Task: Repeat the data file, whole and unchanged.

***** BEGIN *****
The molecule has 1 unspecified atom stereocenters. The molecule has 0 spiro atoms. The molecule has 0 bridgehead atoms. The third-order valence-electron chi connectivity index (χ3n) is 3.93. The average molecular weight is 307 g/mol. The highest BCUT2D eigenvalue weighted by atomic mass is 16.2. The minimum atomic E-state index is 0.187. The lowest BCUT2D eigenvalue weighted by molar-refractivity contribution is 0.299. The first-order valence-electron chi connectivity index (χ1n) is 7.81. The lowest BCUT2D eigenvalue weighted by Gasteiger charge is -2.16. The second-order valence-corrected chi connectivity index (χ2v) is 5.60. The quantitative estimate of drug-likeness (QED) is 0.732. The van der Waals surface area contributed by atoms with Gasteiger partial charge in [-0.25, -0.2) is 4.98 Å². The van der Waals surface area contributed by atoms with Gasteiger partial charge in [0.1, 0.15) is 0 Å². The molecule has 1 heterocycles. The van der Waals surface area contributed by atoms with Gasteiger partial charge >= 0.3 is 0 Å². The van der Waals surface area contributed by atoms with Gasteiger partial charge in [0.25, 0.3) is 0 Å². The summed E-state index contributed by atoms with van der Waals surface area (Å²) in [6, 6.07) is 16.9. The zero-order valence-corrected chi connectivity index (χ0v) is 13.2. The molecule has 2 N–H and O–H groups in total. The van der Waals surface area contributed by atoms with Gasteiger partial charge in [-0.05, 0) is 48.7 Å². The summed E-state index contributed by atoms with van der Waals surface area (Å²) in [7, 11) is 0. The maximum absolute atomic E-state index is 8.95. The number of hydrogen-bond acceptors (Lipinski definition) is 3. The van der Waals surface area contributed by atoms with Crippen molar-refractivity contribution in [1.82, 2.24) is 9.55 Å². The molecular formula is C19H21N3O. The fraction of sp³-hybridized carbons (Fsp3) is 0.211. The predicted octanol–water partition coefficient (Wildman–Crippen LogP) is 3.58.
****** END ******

The molecule has 1 unspecified atom stereocenters. The molecule has 0 spiro atoms. The molecule has 0 bridgehead atoms. The third-order valence-electron chi connectivity index (χ3n) is 3.93. The average molecular weight is 307 g/mol. The highest BCUT2D eigenvalue weighted by atomic mass is 16.2. The minimum atomic E-state index is 0.187. The lowest BCUT2D eigenvalue weighted by molar-refractivity contribution is 0.299. The first-order valence-electron chi connectivity index (χ1n) is 7.81. The lowest BCUT2D eigenvalue weighted by Gasteiger charge is -2.16. The second-order valence-corrected chi connectivity index (χ2v) is 5.60. The quantitative estimate of drug-likeness (QED) is 0.732. The van der Waals surface area contributed by atoms with Gasteiger partial charge in [-0.25, -0.2) is 4.98 Å². The van der Waals surface area contributed by atoms with Gasteiger partial charge in [0.1, 0.15) is 0 Å². The molecule has 1 heterocycles. The van der Waals surface area contributed by atoms with Gasteiger partial charge >= 0.3 is 0 Å². The van der Waals surface area contributed by atoms with Gasteiger partial charge in [0.25, 0.3) is 0 Å². The summed E-state index contributed by atoms with van der Waals surface area (Å²) in [6, 6.07) is 16.9. The zero-order valence-corrected chi connectivity index (χ0v) is 13.2. The molecule has 2 N–H and O–H groups in total. The van der Waals surface area contributed by atoms with Gasteiger partial charge in [-0.05, 0) is 48.7 Å². The summed E-state index contributed by atoms with van der Waals surface area (Å²) in [7, 11) is 0. The maximum absolute atomic E-state index is 8.95. The number of hydrogen-bond acceptors (Lipinski definition) is 3. The van der Waals surface area contributed by atoms with Crippen molar-refractivity contribution in [1.82, 2.24) is 9.55 Å². The molecular formula is C19H21N3O. The fraction of sp³-hybridized carbons (Fsp3) is 0.211. The predicted octanol–water partition coefficient (Wildman–Crippen LogP) is 3.58.